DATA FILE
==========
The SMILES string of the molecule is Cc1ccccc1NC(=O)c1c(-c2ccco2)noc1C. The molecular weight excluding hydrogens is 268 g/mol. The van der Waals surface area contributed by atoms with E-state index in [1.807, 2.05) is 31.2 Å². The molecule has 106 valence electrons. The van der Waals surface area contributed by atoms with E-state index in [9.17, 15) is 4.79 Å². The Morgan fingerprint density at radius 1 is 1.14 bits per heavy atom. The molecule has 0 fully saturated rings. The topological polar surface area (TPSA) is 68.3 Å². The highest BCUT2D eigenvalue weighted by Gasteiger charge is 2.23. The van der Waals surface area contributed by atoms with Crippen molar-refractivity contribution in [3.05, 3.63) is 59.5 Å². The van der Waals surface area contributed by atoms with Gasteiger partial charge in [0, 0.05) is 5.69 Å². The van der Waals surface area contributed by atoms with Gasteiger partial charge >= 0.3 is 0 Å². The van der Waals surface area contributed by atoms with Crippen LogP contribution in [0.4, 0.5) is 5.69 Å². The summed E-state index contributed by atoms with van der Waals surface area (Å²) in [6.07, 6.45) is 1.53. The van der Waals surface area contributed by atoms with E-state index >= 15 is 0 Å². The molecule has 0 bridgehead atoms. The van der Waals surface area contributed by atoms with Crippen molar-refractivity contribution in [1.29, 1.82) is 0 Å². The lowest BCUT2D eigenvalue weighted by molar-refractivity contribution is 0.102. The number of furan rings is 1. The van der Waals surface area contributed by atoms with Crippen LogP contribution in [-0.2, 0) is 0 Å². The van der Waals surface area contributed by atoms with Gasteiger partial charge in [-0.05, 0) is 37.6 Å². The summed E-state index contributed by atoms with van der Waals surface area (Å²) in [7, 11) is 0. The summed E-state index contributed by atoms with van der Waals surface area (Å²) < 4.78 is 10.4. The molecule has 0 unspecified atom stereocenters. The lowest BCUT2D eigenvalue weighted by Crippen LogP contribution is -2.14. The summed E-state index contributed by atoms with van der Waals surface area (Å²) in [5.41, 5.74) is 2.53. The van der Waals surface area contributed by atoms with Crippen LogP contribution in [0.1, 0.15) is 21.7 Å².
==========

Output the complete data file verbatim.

The SMILES string of the molecule is Cc1ccccc1NC(=O)c1c(-c2ccco2)noc1C. The molecular weight excluding hydrogens is 268 g/mol. The van der Waals surface area contributed by atoms with E-state index in [1.807, 2.05) is 31.2 Å². The molecule has 106 valence electrons. The van der Waals surface area contributed by atoms with E-state index in [9.17, 15) is 4.79 Å². The Morgan fingerprint density at radius 1 is 1.14 bits per heavy atom. The molecule has 0 fully saturated rings. The topological polar surface area (TPSA) is 68.3 Å². The highest BCUT2D eigenvalue weighted by Gasteiger charge is 2.23. The van der Waals surface area contributed by atoms with Crippen molar-refractivity contribution in [3.05, 3.63) is 59.5 Å². The van der Waals surface area contributed by atoms with Gasteiger partial charge in [0, 0.05) is 5.69 Å². The van der Waals surface area contributed by atoms with Gasteiger partial charge >= 0.3 is 0 Å². The van der Waals surface area contributed by atoms with Crippen LogP contribution in [0.4, 0.5) is 5.69 Å². The summed E-state index contributed by atoms with van der Waals surface area (Å²) in [6.07, 6.45) is 1.53. The van der Waals surface area contributed by atoms with E-state index >= 15 is 0 Å². The molecule has 0 bridgehead atoms. The van der Waals surface area contributed by atoms with Crippen molar-refractivity contribution in [1.29, 1.82) is 0 Å². The lowest BCUT2D eigenvalue weighted by molar-refractivity contribution is 0.102. The number of furan rings is 1. The van der Waals surface area contributed by atoms with Crippen LogP contribution in [-0.2, 0) is 0 Å². The van der Waals surface area contributed by atoms with Gasteiger partial charge in [-0.05, 0) is 37.6 Å². The summed E-state index contributed by atoms with van der Waals surface area (Å²) in [7, 11) is 0. The summed E-state index contributed by atoms with van der Waals surface area (Å²) < 4.78 is 10.4. The molecule has 0 unspecified atom stereocenters. The lowest BCUT2D eigenvalue weighted by Crippen LogP contribution is -2.14. The summed E-state index contributed by atoms with van der Waals surface area (Å²) in [5.41, 5.74) is 2.53. The van der Waals surface area contributed by atoms with Crippen LogP contribution in [0.1, 0.15) is 21.7 Å².